Joyce Taylor-Papadimitriou on vacation in Greece after she moved to ICRF.

Since we came back to England as a family, my husband has been a tower of strength. He is probably the most important single factor in allowing me to progress as I have in science. I have been very privileged to share my life with him.

FMW:Do you feel that being a woman is an inherent advantage/disadvantage for a career is science? Why?

JTP: I have to say that it is only in the last twenty years that I have given much thought to this. Possibly because I was one of the lucky ones and got the opportunity to run my own lab. Also when you are young and the pheronomes are active, you think all is equal and that men are discussing the science because that's what they are interested in, when actually they are just chatting you up.

Now I think it is on the whole a serious disadvantage being a woman once you get beyond the postdoc stage. The reasons are as follows. Although women make up 50% of the work force at the bench this is not reflected as you go up the pyramid. If there are few women in the decision making positions, it's a Catch 22 situation: you can't influence appointments to the top jobs or ensure that women are being head hunted. I think this is very frustrating as I find that women apply to my lab partly because I am female. Also I think my example gives them confidence that they can progress to a reasonable position. However, there are not many examples of women directors of institutes.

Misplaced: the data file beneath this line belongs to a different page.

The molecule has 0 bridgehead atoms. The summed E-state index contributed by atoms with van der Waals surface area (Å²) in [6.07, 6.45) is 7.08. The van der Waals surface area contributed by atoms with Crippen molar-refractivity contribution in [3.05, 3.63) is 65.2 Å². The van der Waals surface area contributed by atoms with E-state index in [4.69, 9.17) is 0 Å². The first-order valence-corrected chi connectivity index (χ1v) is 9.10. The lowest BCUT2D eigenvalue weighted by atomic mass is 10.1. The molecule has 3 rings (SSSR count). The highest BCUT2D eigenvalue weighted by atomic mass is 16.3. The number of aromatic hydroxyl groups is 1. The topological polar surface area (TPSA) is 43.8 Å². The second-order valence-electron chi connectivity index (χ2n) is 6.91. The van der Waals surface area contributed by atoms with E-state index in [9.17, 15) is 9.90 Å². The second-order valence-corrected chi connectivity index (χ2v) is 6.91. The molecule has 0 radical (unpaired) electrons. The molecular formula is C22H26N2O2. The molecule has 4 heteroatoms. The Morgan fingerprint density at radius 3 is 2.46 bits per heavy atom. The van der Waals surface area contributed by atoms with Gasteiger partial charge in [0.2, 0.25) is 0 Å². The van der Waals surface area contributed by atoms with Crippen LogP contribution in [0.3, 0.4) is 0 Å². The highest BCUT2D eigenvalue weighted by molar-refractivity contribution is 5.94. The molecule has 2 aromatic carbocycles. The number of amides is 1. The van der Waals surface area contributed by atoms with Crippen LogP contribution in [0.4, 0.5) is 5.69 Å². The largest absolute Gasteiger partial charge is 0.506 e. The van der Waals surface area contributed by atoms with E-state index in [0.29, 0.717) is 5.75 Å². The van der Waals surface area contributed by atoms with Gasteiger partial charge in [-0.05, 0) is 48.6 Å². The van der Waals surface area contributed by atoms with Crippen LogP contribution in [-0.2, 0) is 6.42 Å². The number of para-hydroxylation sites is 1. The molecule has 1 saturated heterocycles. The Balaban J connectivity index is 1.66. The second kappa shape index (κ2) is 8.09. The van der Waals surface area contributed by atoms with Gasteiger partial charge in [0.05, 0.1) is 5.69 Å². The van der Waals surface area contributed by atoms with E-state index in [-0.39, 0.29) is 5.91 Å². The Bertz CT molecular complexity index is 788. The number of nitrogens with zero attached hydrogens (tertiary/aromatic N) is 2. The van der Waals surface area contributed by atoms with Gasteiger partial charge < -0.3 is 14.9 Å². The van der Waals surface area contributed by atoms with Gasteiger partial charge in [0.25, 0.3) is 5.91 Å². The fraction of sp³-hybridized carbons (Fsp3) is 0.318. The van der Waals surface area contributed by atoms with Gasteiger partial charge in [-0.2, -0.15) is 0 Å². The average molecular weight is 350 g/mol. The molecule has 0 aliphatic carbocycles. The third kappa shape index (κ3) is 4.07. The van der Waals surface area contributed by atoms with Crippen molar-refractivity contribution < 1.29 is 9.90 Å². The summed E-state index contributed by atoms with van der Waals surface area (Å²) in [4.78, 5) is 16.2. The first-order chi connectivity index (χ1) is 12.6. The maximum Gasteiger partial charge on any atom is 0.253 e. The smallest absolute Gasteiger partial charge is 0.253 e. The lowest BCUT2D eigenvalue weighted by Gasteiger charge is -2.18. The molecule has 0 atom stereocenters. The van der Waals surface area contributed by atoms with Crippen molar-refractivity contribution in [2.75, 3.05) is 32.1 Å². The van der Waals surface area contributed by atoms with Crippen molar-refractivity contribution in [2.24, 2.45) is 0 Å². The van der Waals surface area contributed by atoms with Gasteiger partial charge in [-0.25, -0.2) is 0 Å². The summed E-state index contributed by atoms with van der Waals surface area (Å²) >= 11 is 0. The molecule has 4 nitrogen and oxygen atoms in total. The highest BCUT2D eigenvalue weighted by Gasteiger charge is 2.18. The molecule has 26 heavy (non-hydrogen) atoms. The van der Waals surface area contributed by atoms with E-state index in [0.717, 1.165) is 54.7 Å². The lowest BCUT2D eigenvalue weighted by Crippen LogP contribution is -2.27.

Chaps like bonding and forming a network with chums. This means that when positions come up, particularly those involving power structure and decision making at high levels, women are not head hunted in the same way. Traditionally the thought is that men can move and bring their wives and families along with the baggage. This sin of omission also carries over to recruiting scientists to advisory bodies in companies and other organisations. And of course the Royal Society have very few women fellows. Some things are changing, but not as much as they should be.

If a woman scientist does not have a supportive husband, family loads are excessive. Money is crucial for lightening the load on women, for example by paying for child-care, but even with a good salary a woman scientist still bears a much bigger burden than most men carry. Before having children it's important to get to the point in your research where you are not completely dependent on your own hands for being productive, since long days at the bench are difficult to deal with.

Sometimes, I think for a variety of reasons, women have lacked the confidence they need to forge ahead in science. I believe this is changing. Certainly my own daughters imbibed the culture that mums can enjoy the world in all its aspects – have a family and a career and fun – and also express opinions. My daughter Irini went to the Bartlett and then RADA, and is an actress and works for a charity. She gave us a grandson early – he is now 17. My daughter Aliki is a medic with two children, currently doing a PhD (though not at the bench, at the computer). It's surprising how many of my daughters' contemporaries from Berkhamsted school for Girls who went on to Oxford and Cambridge have followed the traditional path of being a supportive wife and mother. Nothing wrong with that of course, but it seems to be rather a waste of some of the talents I saw in them when they were growing up.

FMW:What are your remaining career ambitions?

JTP: Having talked about the disadvantages of being a woman in science, I have to admit that in the shelter of ICRF (now CR-UK) I have been fortunate to be well supported to the point that I am in position on salary well past my sell-by date. My career ambitions are to work as long as my brain is functional and to support younger scientists in their efforts. It is important to have autonomy in work. Too much structure and control from the men in suits is not helpful to research.